Cloud Security Demand Drives Better Cyber-Firm Valuations — and DealsCloud Security Demand Drives Better Cyber-Firm Valuations — and Deals
Cisco's $28 billion purchase of Splunk was the biggest story, but there were other big security acquisitions and investments during a richer-than-expected quarter.
October 11, 2023
Cisco's massive $28 billion acquisition of Splunk in September was the financial highlight of a quarter during which several other vendors also made strategic purchases to position themselves for emerging enterprise requirements around cloud, application, and identity security.
The acquisitions added to a better-than-expected quarter ended Sept. 30, 2023, with venture funding also picking up steam after a slowdown earlier this year following the collapse of Silicon Valley Bank. IPO activity showed early signs of a revival for the first time since late 2021 and provided further evidence of the resilience of the sector against economic conditions that have roiled other verticals.
The most active security segments included services; consulting; application governance, risk, and compliance (GRC); security operations; and identity and access management.
Reasonable Valuations Drive Acquisition Interest
The third quarter's M&A activity continued a gradual consolidation of the security industry as big players got bigger through acquisitions and smaller players looked for opportunities to make profitable exits.
"It appears to have been quite an active quarter, even without Cisco's $28 billion acquisition of Splunk, and there are some good reasons for this," says Rik Turner, an analyst at Omdia. With IPO activity still not fully revived, some venture capital firms are looking for quicker exits, resulting in a lot of cybersecurity companies being available at reasonable prices. "That’s why there are currently stories circulating about the likes of Dig and Talon being in negotiation to be acquired by Palo Alto [Networks], for instance. Even SentinelOne — which is currently public — is also said to be on the hunt for an acquirer," Turner says.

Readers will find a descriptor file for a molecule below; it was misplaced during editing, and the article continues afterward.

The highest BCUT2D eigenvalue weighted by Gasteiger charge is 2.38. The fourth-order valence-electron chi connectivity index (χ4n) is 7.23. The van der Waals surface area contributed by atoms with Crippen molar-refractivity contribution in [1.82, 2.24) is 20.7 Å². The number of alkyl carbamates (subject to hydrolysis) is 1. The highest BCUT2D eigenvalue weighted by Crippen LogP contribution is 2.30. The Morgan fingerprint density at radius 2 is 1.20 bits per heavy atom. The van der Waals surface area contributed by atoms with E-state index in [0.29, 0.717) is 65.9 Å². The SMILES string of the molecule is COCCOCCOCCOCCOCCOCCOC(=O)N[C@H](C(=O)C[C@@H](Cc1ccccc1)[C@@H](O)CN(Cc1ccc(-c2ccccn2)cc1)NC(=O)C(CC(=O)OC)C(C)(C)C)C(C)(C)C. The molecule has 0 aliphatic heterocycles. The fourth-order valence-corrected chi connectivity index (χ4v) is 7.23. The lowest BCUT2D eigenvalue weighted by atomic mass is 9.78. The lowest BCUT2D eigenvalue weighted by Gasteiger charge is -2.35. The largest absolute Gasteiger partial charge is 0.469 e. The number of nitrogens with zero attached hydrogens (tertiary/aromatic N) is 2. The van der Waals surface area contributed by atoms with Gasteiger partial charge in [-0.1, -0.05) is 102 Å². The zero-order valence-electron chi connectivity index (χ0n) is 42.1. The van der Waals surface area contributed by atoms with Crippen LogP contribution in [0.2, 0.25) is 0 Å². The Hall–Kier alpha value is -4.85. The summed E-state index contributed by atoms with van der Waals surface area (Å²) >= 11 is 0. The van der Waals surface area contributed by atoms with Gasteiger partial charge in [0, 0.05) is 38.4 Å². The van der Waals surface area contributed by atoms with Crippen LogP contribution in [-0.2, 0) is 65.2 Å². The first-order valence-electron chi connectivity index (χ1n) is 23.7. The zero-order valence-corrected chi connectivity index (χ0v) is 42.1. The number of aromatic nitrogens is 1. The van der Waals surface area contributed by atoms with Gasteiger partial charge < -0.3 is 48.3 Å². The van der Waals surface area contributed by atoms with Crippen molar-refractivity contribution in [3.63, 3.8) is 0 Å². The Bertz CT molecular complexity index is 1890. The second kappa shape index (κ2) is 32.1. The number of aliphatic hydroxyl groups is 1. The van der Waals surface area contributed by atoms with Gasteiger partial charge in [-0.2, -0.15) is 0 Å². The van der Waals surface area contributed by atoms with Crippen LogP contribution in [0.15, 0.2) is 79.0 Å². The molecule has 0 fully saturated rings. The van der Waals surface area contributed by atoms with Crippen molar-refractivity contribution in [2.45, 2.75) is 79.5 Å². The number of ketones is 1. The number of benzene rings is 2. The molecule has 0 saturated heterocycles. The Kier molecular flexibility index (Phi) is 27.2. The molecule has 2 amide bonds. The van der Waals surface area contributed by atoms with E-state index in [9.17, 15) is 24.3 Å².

Cisco's purchase of Splunk positioned the company as one of the industry's foremost players in the next-generation SIEM market, a cloud and analytics-driven alternative to traditional security information and event management technologies.
The Splunk acquisition — Cisco's largest ever — was one of more than several the company has made this year to insert itself into multiple hot cybersecurity segments. Others include identity management vendor Oort, AI/ML software vendor Armorblox, network performance monitoring vendor Accedian, and cloud security vendors Lightspin and Valtix.
A Gradual Reshaping of the Industry
Cisco was not alone in its attempts this quarter to buy its way into lucrative and emerging security segments. The most prominent among them included CrowdStrike's purchase of application security posture management vendor Bionic for a reported $350 million; Check Point's $490 million deal for secure remote access vendor Perimeter 81; Thales' $3.6 billion acquisition of Imperva in July, and Tenable's $265 million cash and restricted stock purchase of cloud-native application protection platform vendor Ermetic.
"Strategic technology buyers are actively looking to round up their offerings by acquiring innovative solutions and teams with the subject matter expertise that will help them stay relevant and competitive in emerging market segments," says Alberto Yépez, managing director of Forgepoint Capital. "Sponsors are also actively looking for acquisitions that will help them add capabilities to the platform companies they own in order to expand their addressable market and increase their rate of growth."